To be completely fair, it's not like Simon Pegg and Edgar Wright had that much competition this decade when it came to horror comedies, but I don't think I'm exaggerating when I say that it's unlikely the Scary Movie franchise will be remembered as fondly as the British film about a pair of losers facing off against a Zombie apocalypse. The movie managed to strike the right balance of genuine horror with comedy to make it one of the most memorable Zombie movies in history.
Teen Comedy: Mean Girls
Comedy for teens has traditionally meant sex jokes and run-of-the-mill gross-out gags. But in Tina Fey's 2004 comedy based on the best-selling book, the inner life of teenage girls got a little air time and the results were funny and sad, and there was even a nice little message about girl-on-girl crime. There was a level of sophistication in Fey's story about the new girl in town (Lindsay Lohan in what was probably her best role) that went far beyond the usual teen movie plot lines that revolve around 'losin it', and instead we got a film that adults and teens could feel good about watching -- and that is so fetch!
Romantic Comedy: Forgetting Sarah Marshall
Yes, I know what you're thinking: of all the romantic comedies that have been released in the last 10 years, I had to go and pick this one. So yes, I know that fans of the Bridget Jones series are probably frothing at the mouth right now, but for my money the story of Peter Bremner and the break-up from hell managed to do something that very few rom-coms can do: create likable flesh and blood characters. Usually in a standard rom-com there is the good girl and bad girl, or the good guy and the jerky new boyfriend. But what made Sarah Marshall stand out was that it never provided those easy answers and you actually get a surprisingly sensitive look at the trials and tribulations of a break-up. Plus any film that can give Jack McBrayer a little more screen time is OK in my books.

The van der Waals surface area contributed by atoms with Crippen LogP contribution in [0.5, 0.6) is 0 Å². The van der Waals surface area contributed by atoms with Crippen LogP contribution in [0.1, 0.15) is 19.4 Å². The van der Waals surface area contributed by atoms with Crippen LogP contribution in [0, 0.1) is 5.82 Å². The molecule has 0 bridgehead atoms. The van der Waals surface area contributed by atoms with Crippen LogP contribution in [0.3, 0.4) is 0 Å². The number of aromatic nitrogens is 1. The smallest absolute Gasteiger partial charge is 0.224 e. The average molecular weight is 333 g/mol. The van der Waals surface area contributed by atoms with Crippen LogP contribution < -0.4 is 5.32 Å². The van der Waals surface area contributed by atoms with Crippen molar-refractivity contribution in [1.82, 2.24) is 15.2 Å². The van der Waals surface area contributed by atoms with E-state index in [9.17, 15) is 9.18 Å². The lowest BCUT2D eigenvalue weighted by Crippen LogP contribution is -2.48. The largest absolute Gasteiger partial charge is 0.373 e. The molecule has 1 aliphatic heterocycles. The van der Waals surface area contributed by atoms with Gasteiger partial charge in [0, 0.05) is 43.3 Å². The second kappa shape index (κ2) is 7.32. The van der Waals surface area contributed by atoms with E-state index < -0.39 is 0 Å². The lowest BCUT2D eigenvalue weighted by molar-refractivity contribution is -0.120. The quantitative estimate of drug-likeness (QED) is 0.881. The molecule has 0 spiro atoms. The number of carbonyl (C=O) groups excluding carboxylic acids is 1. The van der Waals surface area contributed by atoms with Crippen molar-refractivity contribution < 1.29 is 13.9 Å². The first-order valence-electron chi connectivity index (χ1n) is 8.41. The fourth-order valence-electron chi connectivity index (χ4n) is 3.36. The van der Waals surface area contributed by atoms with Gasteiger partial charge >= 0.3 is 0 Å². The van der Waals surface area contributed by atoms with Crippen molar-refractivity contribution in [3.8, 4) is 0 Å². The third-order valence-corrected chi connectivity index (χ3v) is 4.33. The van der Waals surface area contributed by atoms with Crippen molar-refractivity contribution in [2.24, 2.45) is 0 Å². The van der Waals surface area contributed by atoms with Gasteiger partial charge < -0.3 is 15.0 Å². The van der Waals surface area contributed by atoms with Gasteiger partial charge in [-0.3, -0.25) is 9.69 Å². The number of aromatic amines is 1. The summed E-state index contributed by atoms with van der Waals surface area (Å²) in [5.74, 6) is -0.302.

Action-Comedy: Pirates of the Caribbean: The Curse of the Black Pearl